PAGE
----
Employers can consider whether a bundled service model, where all services are provided by one firm for one fee, or an unbundled model, where different firms provide services and each charges a separate fee, is more cost-effective for their plan.

Negotiation With Service Providers

Negotiating with service providers is another powerful strategy to minimize 401(k) fees. Employers can leverage the size of their plan or the potential for future growth to negotiate lower fees with service providers.

It's also beneficial to periodically review the market for potential alternatives and use this information in negotiations.

Employee Education

Educating employees about the impact of 401(k) fees on their retirement savings is crucial.

Empowered with this knowledge, employees can make informed decisions about their investment choices, potentially opting for lower-cost funds where appropriate.

Furthermore, a more educated workforce can increase participation rates, allowing the plan to grow and potentially lower fees due to economies of scale.

Strategies to Minimize 401(k) Fees


The size of a 401(k) plan, whether small, medium, or large, influences the fees incurred. Small-sized plans tend to have higher fees as a percentage of assets due to fixed costs.

Medium-sized plans can secure lower fee rates, while large-sized plans benefit from economies of scale and negotiate the lowest fees.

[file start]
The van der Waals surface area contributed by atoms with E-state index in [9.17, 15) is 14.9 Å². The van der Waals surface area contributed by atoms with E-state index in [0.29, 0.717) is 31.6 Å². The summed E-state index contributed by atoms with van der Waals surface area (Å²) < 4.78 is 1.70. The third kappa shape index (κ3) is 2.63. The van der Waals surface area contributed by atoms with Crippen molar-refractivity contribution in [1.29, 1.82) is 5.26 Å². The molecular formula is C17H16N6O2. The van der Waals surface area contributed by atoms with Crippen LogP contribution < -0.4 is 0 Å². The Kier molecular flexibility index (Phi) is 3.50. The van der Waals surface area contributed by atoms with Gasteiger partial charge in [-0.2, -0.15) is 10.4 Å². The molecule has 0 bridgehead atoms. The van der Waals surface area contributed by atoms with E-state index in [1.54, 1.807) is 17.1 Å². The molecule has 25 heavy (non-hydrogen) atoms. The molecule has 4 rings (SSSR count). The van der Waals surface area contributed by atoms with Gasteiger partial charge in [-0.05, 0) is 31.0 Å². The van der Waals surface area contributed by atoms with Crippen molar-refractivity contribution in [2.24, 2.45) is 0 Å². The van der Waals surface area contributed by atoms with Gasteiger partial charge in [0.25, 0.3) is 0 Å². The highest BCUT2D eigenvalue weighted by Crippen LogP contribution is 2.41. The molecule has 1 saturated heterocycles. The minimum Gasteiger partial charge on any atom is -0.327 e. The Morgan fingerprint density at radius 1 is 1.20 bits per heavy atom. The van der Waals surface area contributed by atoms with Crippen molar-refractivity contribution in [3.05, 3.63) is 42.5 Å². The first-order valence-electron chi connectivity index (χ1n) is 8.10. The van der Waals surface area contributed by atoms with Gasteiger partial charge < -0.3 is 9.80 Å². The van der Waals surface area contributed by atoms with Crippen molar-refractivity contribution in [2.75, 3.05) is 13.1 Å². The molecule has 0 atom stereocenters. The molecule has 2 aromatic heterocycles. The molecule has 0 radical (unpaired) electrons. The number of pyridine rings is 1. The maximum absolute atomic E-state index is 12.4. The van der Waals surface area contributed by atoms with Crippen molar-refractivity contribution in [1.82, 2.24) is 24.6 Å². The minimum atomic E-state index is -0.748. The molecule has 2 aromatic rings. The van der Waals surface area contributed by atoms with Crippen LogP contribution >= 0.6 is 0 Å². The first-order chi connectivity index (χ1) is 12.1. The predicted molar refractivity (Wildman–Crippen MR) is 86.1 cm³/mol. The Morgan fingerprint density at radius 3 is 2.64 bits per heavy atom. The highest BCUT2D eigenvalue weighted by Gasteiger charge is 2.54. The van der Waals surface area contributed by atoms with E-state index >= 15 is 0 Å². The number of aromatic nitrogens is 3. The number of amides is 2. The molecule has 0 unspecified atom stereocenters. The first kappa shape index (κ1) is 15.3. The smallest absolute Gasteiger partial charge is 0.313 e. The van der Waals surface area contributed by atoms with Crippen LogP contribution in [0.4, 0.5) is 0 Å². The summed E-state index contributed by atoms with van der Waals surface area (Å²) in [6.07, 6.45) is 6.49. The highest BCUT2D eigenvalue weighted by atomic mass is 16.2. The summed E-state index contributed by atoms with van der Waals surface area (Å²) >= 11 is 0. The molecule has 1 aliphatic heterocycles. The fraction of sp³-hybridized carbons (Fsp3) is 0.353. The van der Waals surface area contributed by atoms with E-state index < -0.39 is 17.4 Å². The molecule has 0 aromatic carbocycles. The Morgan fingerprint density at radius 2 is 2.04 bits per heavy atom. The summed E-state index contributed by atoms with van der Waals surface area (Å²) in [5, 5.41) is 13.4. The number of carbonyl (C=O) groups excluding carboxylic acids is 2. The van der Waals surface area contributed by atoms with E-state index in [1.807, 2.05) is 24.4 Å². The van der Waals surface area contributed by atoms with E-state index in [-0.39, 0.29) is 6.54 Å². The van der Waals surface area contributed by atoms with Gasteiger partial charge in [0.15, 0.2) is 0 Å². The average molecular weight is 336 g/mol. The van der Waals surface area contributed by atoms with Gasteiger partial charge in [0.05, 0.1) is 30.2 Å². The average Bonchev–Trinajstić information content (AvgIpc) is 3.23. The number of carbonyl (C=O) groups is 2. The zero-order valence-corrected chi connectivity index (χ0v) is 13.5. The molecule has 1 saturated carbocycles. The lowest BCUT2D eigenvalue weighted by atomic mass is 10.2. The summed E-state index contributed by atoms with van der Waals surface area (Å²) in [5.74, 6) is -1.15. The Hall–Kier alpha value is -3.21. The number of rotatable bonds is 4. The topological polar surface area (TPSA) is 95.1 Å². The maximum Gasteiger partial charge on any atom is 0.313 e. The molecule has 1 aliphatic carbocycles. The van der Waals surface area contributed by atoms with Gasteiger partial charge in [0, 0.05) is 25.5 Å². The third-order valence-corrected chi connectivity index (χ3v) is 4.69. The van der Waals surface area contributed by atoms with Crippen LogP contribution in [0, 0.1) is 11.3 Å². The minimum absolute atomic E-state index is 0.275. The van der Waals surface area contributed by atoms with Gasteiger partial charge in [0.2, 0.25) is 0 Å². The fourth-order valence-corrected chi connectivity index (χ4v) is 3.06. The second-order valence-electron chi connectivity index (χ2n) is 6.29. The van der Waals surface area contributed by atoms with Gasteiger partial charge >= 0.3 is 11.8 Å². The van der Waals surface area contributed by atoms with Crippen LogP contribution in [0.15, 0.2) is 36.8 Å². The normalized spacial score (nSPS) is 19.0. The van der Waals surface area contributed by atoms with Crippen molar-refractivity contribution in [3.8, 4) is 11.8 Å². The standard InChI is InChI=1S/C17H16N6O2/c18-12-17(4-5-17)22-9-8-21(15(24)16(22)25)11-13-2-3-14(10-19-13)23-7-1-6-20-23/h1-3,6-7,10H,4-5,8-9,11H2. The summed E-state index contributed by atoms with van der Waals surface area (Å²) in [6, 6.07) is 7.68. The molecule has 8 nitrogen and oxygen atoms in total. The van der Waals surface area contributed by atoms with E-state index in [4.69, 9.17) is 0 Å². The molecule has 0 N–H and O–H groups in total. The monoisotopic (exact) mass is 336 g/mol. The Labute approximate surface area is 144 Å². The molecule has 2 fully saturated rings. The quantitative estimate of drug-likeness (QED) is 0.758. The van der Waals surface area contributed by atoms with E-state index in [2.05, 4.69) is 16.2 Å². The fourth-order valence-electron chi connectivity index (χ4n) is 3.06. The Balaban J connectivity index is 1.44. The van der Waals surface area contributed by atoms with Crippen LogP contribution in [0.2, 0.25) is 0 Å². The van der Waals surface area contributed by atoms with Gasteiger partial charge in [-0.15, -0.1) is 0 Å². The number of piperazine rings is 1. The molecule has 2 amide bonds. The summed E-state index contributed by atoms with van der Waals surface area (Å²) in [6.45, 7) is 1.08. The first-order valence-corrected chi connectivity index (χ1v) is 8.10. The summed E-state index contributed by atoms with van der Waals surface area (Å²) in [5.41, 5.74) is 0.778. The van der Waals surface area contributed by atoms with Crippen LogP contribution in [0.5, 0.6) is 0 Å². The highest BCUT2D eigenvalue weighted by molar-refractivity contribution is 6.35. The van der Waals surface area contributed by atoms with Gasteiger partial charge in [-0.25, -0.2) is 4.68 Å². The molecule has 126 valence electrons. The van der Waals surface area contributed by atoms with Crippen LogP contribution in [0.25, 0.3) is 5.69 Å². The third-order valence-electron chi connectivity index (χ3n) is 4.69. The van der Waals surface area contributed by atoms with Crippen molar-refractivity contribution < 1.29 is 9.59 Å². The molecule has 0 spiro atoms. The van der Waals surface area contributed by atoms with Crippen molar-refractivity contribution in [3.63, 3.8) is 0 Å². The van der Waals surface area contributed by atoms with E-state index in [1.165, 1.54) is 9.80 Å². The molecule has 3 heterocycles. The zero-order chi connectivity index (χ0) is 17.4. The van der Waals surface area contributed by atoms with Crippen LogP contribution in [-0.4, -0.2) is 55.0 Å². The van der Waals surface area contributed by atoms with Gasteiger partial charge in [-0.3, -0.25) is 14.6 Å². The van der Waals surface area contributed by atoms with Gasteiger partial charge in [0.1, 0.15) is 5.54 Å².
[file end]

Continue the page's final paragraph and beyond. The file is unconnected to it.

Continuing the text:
Evaluating fee structures, negotiating with service providers, and educating employees are effective strategies to minimize 401(k) fees.

By understanding and actively managing these fees, employers can help employees maximize their retirement savings.

It is crucial for individuals to be aware of the impact of fees on their long-term retirement goals and make informed investment decisions to optimize their returns.

With careful planning and strategic management, individuals can work towards building a secure financial future.

Average 401(k) Fees by Plan Size FAQs

About the Author

True Tamplin, BSc, CEPF®

True Tamplin is a published author, public speaker, CEO of UpDigital, and founder of Finance Strategists.

True is a Certified Educator in Personal Finance (CEPF®), author of The Handy Financial Ratios Guide, a member of the Society for Advancing Business Editing and Writing, contributes to his financial education site, Finance Strategists, and has spoken to various financial communities such as the CFA Institute, as well as university students like his Alma mater, Biola University, where he received a bachelor of science in business and data analytics.

To learn more about True, visit his personal website or view his author profiles on Amazon, Nasdaq and Forbes.